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C.T. Leffler, L. Amini, D. McGrath, R.C. Allen; Interpretation of Monocular Trials of Glaucoma Medications . Invest. Ophthalmol. Vis. Sci. 2003;44(13):98.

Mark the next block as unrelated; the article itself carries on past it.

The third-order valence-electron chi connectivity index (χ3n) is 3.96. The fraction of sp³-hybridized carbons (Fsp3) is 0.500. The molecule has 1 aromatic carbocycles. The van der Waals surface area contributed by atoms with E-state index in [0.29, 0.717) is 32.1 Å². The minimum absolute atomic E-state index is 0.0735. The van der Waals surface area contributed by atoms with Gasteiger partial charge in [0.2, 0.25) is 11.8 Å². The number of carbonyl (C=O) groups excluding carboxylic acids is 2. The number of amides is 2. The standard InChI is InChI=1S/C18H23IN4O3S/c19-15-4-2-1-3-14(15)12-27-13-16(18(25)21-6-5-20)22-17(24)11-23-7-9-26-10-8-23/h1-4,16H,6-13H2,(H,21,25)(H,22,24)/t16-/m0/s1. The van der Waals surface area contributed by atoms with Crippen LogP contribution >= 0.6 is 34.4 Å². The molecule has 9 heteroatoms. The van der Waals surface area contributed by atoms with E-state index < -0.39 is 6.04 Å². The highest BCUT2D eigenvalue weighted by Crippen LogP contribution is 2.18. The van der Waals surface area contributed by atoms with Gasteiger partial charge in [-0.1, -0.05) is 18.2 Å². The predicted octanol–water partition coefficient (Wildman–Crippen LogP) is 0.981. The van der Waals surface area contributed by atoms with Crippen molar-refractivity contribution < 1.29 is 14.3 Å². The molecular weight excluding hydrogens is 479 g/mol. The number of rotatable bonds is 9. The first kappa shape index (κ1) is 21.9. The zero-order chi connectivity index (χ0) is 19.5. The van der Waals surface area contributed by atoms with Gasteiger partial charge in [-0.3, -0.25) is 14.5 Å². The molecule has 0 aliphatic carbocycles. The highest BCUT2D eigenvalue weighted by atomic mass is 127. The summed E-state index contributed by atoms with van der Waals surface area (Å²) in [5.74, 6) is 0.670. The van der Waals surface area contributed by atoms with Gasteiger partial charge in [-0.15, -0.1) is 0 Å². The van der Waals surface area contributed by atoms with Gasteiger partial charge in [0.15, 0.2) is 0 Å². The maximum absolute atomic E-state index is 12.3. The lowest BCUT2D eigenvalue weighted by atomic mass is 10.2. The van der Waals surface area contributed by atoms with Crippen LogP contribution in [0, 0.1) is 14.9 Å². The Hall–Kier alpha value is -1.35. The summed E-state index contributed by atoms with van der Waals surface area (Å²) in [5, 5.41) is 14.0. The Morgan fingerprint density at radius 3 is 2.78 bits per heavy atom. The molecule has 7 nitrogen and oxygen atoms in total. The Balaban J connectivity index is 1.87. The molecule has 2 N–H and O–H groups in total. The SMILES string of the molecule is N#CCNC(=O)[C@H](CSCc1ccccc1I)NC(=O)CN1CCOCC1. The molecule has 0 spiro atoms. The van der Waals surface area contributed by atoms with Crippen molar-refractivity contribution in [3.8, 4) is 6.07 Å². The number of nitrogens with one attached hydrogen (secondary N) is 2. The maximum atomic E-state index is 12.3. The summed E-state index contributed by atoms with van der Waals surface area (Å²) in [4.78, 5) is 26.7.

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Purpose: To predict the efficacy of topical glaucoma medications based on monocular treatment trials. To specifically test a traditional hypothesis that efficacy following a monocular trial is related to the change in the treated eye minus the change in the untreated eye, where the untreated eye serves as a control. Methods: Based on a review of medical records in a large glaucoma practice, we identified 144 monocular trials with well-documented intraocular pressure (IOP) readings at baseline (IOP1), during the trial (IOP2), and at follow-up (IOP3). Abstracted data included demographic and other clinical findings. Predictors of the IOP response following the trial (IOP3) in the initially treated eye were identified by univariate and multivariable linear regression. Results: In a multivariable analysis, baseline IOP1 and maximal pretreatment pressure accounted for 28% of the variation in follow-up IOP3 (p < 0.001). This analysis highlighted that higher initial pressures are associated with more dramatic pressure reductions. The change in IOP in the treated eye during the trial (IOP2 – IOP1) predicted 52% of the variation in follow-up IOP3. Fifty-eight per cent of the variation in IOP3 was accounted for in a model which included all factors, including the IOP change in the fellow, untreated eye during the trial. Although the IOP change in the untreated eye was statistically significant (p = 0.02), this change explained only 2% of the variance, and the coefficient was small and opposite in sign from that expected under the standard hypothesis. Conclusions: While we have not proposed that monocular trials be abandoned, we have found that the response in the treated eye is the best predictor of the follow-up IOP response after a monocular trial. The traditional teaching that the IOP change in the untreated eye should be subtracted to control for diurnal and other correlated fluctuations does not universally apply, perhaps due to crossover effects, lack of compliance, regression to the mean, observer bias, spontaneous asymmetric pressure fluctuations, and other factors.
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